By Lisa Riley
By Robert Whitley
Champagne producers frequently lament that the bulk of sales to U.S. consumers comes around the holidays, between November and the end of December. Champagne should be consumed year-round, I am told. I agree completely — for those who can afford it.
The Prosecco gang has no such problem. The soft, fruity sparkling wine from northeast Italy is one of the fastest-growing sectors in the U.S. wine market precisely because wine lovers of all stripes can afford it. A decent Prosecco costs a fraction of the price you would pay for a decent nonvintage brut Champagne.
My local grocery has floor-stacked Prosecco at prices ranging from $10 to $15. No wonder Prosecco is flying off the shelf. Unfortunately, the low prices sometimes give the false impression that it is cheap and somehow lesser than. The Consorzio Conegliano Valdobbiadene Superiore DOCG hopes to change the perception with a campaign to educate U.S. restaurateurs and consumers about the notable qualities of Prosecco from this most important of all the Prosecco-producing regions.
by Tom Hyland
You may not realize it, but Italians love sparkling wine, especially Champagne. There are several famous houses in Champagne that have Italy as their largest (or second largest) export market. I’ve personally enjoyed so many great Champagnes in the Piedmont region, from famous and not so famous producers, and it’s also a popular item in the regions of Veneto and Tuscany.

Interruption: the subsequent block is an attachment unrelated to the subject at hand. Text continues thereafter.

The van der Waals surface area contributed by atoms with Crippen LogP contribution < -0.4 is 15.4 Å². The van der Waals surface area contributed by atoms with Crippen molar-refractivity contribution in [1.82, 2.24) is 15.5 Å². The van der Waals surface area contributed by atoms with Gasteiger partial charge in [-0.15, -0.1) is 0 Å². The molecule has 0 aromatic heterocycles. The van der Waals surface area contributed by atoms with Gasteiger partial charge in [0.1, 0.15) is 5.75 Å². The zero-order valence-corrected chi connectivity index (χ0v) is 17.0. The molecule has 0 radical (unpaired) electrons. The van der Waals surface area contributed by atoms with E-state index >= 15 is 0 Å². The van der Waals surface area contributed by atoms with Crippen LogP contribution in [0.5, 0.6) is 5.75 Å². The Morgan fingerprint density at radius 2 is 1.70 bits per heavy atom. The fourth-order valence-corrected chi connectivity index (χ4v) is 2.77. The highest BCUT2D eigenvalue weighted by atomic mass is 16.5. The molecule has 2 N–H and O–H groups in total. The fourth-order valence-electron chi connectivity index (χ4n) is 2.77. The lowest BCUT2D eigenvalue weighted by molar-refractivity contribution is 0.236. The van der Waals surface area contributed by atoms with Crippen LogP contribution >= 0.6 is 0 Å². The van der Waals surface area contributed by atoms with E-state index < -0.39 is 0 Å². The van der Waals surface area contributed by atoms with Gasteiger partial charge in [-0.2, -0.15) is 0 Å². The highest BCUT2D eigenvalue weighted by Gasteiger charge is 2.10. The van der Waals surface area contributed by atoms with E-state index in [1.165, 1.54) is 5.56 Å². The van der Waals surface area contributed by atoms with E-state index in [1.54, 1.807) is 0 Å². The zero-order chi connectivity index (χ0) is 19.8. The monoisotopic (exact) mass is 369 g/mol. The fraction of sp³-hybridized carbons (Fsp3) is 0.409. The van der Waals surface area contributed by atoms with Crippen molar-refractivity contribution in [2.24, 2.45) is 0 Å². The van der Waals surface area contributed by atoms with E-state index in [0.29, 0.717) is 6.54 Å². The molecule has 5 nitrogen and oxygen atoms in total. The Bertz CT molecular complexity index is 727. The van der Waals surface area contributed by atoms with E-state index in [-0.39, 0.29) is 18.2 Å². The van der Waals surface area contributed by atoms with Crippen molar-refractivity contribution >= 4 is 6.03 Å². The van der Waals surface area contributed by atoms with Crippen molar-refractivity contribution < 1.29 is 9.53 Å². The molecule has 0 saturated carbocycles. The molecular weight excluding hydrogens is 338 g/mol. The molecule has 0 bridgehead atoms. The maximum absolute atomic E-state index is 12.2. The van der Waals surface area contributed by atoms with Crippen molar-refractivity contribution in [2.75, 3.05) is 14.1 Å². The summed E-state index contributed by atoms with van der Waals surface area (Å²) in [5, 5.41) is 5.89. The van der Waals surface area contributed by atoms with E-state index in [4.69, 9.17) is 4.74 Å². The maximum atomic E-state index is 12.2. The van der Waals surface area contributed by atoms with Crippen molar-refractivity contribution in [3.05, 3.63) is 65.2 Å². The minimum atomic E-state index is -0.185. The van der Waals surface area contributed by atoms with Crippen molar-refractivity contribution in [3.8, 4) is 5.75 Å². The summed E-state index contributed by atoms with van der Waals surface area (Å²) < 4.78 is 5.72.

Well there’s only so much Champagne to go around, and given the ingenuity of the Italians, they love to make as many types of wine as possible, so you’ll find sparking wine from just about every one of Italy’s 20 regions. Most of the finest are made in the classic method, as in Champagne (known as metodo classico in Italy), while there are some made in a less expensive and time consuming method known as Martinotti or Charmat, which still results in high quality bubblies, as with most examples of Prosecco.
What you need to know about the grapes, terroir, and winemaking techniques that create the area’s top-tier sparklers
written by GuildSomm
by Bryce Wiatrak
“Congratulations, you’ve been upgraded,” were the last words I wanted to hear when I walked up to the Economy Rent-A-Car kiosk at Venice’s Marco Polo Airport. I’d intentionally reserved a sedan, knowing a car any larger would trigger my sweat-inducing acrophobia as I attempted to scale the hills of Valdobbiadene, whose roads are already two sizes too small. But if I wanted an automatic transmission, the upgrade was non-negotiable. So off me and my hatchback went.
I had one focus that afternoon: Cartizze, the “grand cru” vineyard of Conegliano Valdobbiadene, whose Proseccos are revered above all others. Cartizze stands majestically against Valdobbiadene’s undular landscape, its vines cascading down from precipitous cliffs. It’s difficult not to be moved by the slope’s sublimity—or, in my case, to prophesize one’s imminent death.
In search of greater terroir expression, Prosecco’s finest wines are becoming increasingly dry. Richard Baudains explores the reasons why, and picks his top 10 to try.